roofing material

Discussion in 'Coop & Run - Design, Construction, & Maintenance' started by midd2005, May 31, 2010.

  1. midd2005

    midd2005 Chillin' With My Peeps

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    i'm planning on building a coop run combo that is about 5'x13'. i live in a permanently warm climate so the "coop" portion is just going to be 3 covered sides with some roosts and a poop board down at the end and the nesting boxes underneath the poop board but extending outside of the coop/run. anyway, the whole thing is going to be covered in a roof. originally i had planned on using those sheets of ribbed metal or plastic, whichever was cheaper, but it looks like that would cost me over 100 bucks alone. so, i'm looking into maybe shingling; however, i've never shingled anything, and it seems a lot more complicated, and it's still not cheap. so now i'm thinking about just maybe using plywood on a slant, which is free. i'd paint it obviously, but i'm wondering if it's just going to fall apart immediately. it's pretty much between 67-85 here with a rainy season and a dry season. has anyone else done this and what did you think? any pics?
     
  2. Dingleberry

    Dingleberry Chillin' With My Peeps

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    Just painted plywood may last you 2-3 years. Just from using in on sheads. If you go this route then make sure the paint is outdoors/ waterproof and paint all places. not just top.
     
  3. chick_magnet

    chick_magnet Chillin' With My Peeps

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    for the roof i would really recommend using shingles because it will last alot long than paint. You can buy the roll shingles that is meant for ware houses. I used that for my coop and it it working great especially since my roof is not one piece of wood.
     
  4. darkmatter

    darkmatter Chillin' With My Peeps

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    Shingle it. See my BYC page for pics of my Coop, it's over 15 years old. I used plywood sections for the roof, then used caulking for the seams, laid tarpaper over it, tarred the edges and placed the metal drip edges on, then shingled. I intended it to last and it has. I also tarred the ends of the rafters and used a gutter to collect rainwater to a stock tank.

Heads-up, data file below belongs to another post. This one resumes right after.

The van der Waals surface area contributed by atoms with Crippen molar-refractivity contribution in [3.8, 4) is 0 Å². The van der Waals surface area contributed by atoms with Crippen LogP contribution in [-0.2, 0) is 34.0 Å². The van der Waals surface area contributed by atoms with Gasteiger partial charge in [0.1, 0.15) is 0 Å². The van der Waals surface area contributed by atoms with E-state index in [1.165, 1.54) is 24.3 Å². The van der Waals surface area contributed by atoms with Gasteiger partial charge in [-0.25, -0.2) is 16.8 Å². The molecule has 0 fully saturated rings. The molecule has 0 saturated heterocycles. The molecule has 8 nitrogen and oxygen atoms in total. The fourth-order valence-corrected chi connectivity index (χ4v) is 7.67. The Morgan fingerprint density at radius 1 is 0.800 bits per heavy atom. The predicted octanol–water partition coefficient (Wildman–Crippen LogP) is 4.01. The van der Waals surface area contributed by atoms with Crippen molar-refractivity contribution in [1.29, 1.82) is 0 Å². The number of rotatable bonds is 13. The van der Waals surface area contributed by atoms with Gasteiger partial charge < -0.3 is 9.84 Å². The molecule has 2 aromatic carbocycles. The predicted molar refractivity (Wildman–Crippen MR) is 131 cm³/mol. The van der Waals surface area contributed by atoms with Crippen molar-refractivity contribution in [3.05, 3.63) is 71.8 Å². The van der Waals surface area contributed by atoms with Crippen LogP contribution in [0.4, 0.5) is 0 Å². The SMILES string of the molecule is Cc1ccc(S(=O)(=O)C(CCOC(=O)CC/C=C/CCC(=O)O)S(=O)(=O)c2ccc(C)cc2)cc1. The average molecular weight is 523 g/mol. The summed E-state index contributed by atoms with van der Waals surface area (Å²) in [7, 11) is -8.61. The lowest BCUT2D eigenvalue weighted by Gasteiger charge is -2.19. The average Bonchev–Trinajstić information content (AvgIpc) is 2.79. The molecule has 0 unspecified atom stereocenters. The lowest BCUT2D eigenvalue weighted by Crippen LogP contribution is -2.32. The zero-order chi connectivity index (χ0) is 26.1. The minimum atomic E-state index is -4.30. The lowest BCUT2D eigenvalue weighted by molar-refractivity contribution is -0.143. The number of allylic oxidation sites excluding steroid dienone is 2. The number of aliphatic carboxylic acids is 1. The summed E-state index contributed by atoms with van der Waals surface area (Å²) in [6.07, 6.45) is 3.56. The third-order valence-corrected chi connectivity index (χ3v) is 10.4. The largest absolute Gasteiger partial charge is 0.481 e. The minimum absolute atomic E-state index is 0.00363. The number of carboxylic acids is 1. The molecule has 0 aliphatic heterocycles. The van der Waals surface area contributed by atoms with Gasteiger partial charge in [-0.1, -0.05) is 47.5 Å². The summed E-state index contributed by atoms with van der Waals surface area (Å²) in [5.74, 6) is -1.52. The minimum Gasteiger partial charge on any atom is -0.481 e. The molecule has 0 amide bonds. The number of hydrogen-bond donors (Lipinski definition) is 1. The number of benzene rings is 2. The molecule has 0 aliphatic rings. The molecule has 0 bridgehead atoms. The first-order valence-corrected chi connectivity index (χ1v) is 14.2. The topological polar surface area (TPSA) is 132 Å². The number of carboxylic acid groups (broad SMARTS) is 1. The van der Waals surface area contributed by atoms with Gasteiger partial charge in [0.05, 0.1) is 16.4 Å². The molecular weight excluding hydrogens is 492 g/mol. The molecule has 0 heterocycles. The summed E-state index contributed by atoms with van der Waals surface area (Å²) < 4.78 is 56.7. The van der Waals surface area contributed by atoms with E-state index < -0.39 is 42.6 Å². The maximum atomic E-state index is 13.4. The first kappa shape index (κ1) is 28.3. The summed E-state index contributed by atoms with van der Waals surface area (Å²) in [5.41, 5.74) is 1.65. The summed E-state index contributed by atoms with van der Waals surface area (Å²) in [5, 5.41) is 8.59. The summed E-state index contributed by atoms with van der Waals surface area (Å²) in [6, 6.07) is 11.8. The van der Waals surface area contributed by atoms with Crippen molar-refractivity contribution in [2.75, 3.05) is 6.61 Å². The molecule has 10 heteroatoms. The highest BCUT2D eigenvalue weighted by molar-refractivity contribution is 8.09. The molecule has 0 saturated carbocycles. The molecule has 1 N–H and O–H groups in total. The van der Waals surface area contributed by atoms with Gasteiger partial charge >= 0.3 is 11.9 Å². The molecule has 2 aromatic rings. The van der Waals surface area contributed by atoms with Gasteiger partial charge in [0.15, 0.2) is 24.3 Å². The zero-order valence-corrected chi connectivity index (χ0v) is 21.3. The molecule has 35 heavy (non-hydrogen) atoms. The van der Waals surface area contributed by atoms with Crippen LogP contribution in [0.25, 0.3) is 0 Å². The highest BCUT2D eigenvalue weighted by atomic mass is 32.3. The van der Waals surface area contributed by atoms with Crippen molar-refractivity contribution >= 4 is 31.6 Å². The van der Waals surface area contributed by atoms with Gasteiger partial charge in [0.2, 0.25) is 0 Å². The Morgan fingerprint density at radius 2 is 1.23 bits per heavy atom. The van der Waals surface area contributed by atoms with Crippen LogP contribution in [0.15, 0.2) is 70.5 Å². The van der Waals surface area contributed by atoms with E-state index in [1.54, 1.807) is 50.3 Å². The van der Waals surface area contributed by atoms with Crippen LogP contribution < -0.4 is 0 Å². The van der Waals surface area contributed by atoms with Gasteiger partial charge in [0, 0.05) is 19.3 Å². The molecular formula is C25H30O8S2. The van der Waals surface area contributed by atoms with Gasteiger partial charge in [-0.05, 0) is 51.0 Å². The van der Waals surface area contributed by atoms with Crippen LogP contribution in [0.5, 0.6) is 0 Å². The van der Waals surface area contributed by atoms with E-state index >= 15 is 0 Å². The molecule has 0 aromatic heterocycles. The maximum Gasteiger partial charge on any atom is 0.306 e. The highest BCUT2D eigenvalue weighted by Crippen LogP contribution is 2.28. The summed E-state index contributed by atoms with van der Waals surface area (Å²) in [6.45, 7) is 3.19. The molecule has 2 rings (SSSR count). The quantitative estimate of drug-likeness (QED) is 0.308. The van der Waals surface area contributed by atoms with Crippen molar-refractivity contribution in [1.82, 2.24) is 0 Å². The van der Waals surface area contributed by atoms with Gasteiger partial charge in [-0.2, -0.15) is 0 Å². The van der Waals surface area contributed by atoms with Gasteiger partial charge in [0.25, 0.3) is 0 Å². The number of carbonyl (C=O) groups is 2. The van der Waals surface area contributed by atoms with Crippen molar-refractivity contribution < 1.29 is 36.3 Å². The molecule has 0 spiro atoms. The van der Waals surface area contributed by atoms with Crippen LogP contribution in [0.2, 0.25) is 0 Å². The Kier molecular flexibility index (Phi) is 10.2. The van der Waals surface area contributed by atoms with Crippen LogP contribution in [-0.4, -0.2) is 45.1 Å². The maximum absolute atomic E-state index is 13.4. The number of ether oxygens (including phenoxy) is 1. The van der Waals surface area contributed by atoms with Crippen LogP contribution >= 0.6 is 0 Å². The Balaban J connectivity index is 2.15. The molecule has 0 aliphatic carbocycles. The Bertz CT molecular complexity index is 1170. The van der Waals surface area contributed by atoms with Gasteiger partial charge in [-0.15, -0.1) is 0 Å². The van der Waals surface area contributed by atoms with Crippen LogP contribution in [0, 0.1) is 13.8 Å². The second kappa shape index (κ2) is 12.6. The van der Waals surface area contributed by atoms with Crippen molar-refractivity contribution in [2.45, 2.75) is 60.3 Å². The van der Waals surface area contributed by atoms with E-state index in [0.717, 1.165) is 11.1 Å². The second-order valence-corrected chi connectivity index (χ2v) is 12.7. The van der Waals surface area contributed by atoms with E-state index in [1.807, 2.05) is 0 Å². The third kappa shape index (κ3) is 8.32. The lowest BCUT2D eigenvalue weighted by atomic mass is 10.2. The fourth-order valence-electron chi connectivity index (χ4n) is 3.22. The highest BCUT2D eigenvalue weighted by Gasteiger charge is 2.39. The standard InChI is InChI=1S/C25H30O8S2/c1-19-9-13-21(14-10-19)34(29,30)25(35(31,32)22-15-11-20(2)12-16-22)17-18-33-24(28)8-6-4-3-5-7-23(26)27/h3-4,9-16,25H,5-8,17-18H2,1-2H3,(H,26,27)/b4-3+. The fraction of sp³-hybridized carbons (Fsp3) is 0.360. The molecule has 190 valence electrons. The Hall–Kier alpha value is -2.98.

5. patandchickens

    patandchickens Flock Mistress

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    Honestly? If I were in your shoes, I'd use whatever I could get for cheapest/free right now, making sure it was built as solidly as possible, and take the attitude that when it starts to threaten to deteriorate I would hopefully have more funds (or scrounging time) to replace the roof with a longer-lived successor [​IMG]

    Good luck, have fun,

    Pat
     
  6. Dogfish

    Dogfish Rube Goldberg incarnate

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    They make a composite roofing material (think asphalt type shingles) that comes in rolls 36" wide by 50 feet long. They run $25-$40. Add some plywood, roofing nails, and you are done.
     
  7. WingingIt

    WingingIt Chillin' With My Peeps

    Apr 16, 2009
    I agree that shingles are your best bet for the money if you can swing them right now. If you have any new construction going on around you, stop by and ask if you can have the trimmings and extra shingles when they are done. It will be a little more work putting them on in smaller pieces than the roll stuff, but if you get them for free, totally worth it.
     

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